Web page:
What is duvelisib?
Duvelisib is an oral kinase inhibitor of phosphatidylinositol 3-kinases (PI3K). It inhibits PI3K with the majority of inhibition occurring against PI3K-δ and PI3K-γ isoforms that are present on normal and malignant B cells. It inhibits B-cell receptor signaling, chemotaxis of malignant B cells, and T-cell migration.
What is this approved for?
Duvelisib gained FDA approval for the treatment of patients with relapsed/refractory CLL/SLL after progression on at least two prior therapies and accelerated approval for patients with relapsed/refractory follicular lymphoma after progression on at least two prior therapies.
Duvelisib was evaluated for CLL/SLL in the DUO trial, a phase III trial randomizing 319 patients after at least two lines of therapy to either duvelisib 25 mg twice daily or ofatumumab. The median progression-free survival (PFS) was 13.3 months with duvelisib and 9.9 months with ofatumumab (HR 0.52; p < 0.001) in all patients and maintained in patients with high-risk chromosome 17p13q deletions or TP53 mutations (HR 0.40; p = 0.0002) (Blood 2018;132:2446-2455).
Duvelisib was evaluated in the phase II Dynamo trial for indolent non-Hodgkin lymphoma including a majority of follicular lymphoma patients. Of the 129 patients enrolled with prior progressive disease, the overall response rate with duvelisib was 46 percent, median duration of response of 9.9 months, and median PFS of 8.4 months (95% CI, 5.8-11.3) (Blood 2016;128:1218). This lead to the accelerated approval of duvelisib for follicular lymphoma.
How do you administer this drug?
Duvelisib is administered as a capsule, swallowed whole, twice daily with or without food.
Are there any premedications needed?
There are no premedications needed for duvelisib; however, supportive antimicrobial therapy is indicated. Patients should receive pneumocystis jirovecii pneumonia (PCP) prophylaxis continued until the patient's absolute CD4+ T-cell count increases to > 200 cells/microL. Prophylactic antiviral therapy should be considered to prevent CMV infection or reactivation.
What are the common side effects (≥ 10%)?
- Edema, fever, fatigue, headache
- Skin rash
- Endocrine: hypophosphatemia, hyponatremia, hyperkalemia, hypoalbuminemia, hypocalcemia, hypokalemia, weight loss
- Gastrointestinal: colitis, diarrhea, increased serum lipase or amylase, nausea, abdominal pain, vomiting, mucositis
- Hematologic: neutropenia, anemia, thrombocytopenia, leukopenia, lymphocytopenia
- Hepatic: increased serum alanine aminotransferase or serum aspartate aminotransferase or alkaline phosphatase
- Infection: sepsis, serious infection
- Renal: increased serum creatinine
- Respiratory: upper respiratory tract infection, pneumonia, cough, dyspnea
What are the uncommon side effects (< 10%)?
Dermatological reactions, cytomegalovirus disease, arthralgia, pneumonitis, or PCP infection.
Are there any important drug interactions?
Duvelisib is metabolized predominately by the liver via CYP3A4 and is a moderate inhibitor of CYP3A4. Caution should be used with CYP3A4 strong inducers or inhibitors.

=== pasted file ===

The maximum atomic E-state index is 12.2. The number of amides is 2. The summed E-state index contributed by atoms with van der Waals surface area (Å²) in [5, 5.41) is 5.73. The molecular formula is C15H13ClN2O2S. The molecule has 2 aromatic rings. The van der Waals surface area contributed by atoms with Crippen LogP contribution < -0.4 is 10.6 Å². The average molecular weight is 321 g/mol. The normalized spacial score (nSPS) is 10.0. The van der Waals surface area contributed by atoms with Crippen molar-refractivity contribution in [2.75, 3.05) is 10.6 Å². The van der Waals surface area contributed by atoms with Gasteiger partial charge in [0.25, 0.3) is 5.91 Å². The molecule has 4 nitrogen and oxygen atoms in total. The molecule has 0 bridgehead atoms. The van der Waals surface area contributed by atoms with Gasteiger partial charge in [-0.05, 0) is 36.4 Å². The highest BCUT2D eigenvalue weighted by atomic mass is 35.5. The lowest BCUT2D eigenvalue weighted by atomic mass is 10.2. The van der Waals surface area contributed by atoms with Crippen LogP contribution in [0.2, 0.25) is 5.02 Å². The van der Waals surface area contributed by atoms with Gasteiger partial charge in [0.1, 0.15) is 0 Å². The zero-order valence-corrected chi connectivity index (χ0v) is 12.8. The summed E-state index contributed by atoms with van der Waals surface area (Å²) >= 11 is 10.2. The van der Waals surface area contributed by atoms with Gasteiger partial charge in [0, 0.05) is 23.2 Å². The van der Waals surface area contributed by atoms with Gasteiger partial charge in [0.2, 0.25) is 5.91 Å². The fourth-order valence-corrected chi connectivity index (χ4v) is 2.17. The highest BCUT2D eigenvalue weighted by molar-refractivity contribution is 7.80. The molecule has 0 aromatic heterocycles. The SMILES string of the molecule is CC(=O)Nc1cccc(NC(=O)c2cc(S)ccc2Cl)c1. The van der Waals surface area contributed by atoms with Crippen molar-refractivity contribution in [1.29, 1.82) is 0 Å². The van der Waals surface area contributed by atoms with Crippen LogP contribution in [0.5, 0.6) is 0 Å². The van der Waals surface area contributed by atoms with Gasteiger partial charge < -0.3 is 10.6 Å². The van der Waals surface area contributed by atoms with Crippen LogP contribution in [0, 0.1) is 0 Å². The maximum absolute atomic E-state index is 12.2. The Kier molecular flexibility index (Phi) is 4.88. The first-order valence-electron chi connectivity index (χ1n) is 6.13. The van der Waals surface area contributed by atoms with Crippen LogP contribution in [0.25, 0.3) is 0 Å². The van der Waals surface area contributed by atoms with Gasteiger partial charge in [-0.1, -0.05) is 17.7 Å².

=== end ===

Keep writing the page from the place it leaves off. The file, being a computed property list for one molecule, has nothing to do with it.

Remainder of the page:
How do I adjust the dose in the setting of renal and hepatic insufficiency?
- There are no dosing recommendations for duvelisib in renal impairment.
- If hepatic impairment exists prior to starting duvelisib therapy, there is no dose adjustment recommended. If hepatotoxicity develops during therapy, increased monitoring should occur and if it progresses withhold therapy until recovery and then resume at the same dose. If an elevation in liver enzymes occurs again, dose reduction to 15 mg twice daily is recommended.
Duvelisib is available in 15-mg and 25-mg capsules. Dose reductions to 15-mg twice daily are recommended for grade 3 dermatologic toxicity, mild to moderate diarrhea not responsive to antidiarrheal therapy, colitis, pneumonitis, neutropenia, thrombocytopenia, infection, clinical CMV infection, or viremia. Duvelisib should be discontinued if PCP infection is confirmed.
What should my patients know?
Duvelisib is associated with black-box warnings for diarrhea, dermatologic toxicity, infection, and pulmonary toxicity. Patients should be counseled comprehensively about early presentation with adverse events and should be encouraged to carry around the provided wallet card explaining duvelisib therapy.
What else should I know about duvelisib?
As part of the safety monitoring for duvelisib, a REMS program is required by the FDA. Patients must receive the Safety Information Fact Sheet and be provided the Patient Safety Wallet Card explaining adverse reactions.
What useful links are available?
Any ongoing clinical trials?
Duvelisib is being studied in a variety of hematologic malignancies as a single agent or in combination with drugs such as venetoclax or rituximab and bendamustine. More information is available about the at https://clinicaltrials.gov.
SARA K. BUTLER, PHARMD, BCPS, BCOP, is Interim Manager of Clinical Pharmacy Services, Barnes-Jewish Hospital, St. Louis, Mo., and also serves as a Pharmacy Forum column co-editor. RAMASWAMY GOVINDAN, MD, Professor of Medicine; Anheuser Busch Chair in Medical Oncology; Director, Section of Medical Oncology, Division of Oncology, Washington University School of Medicine, serves as the Pharmacy Forum column physician advisor.
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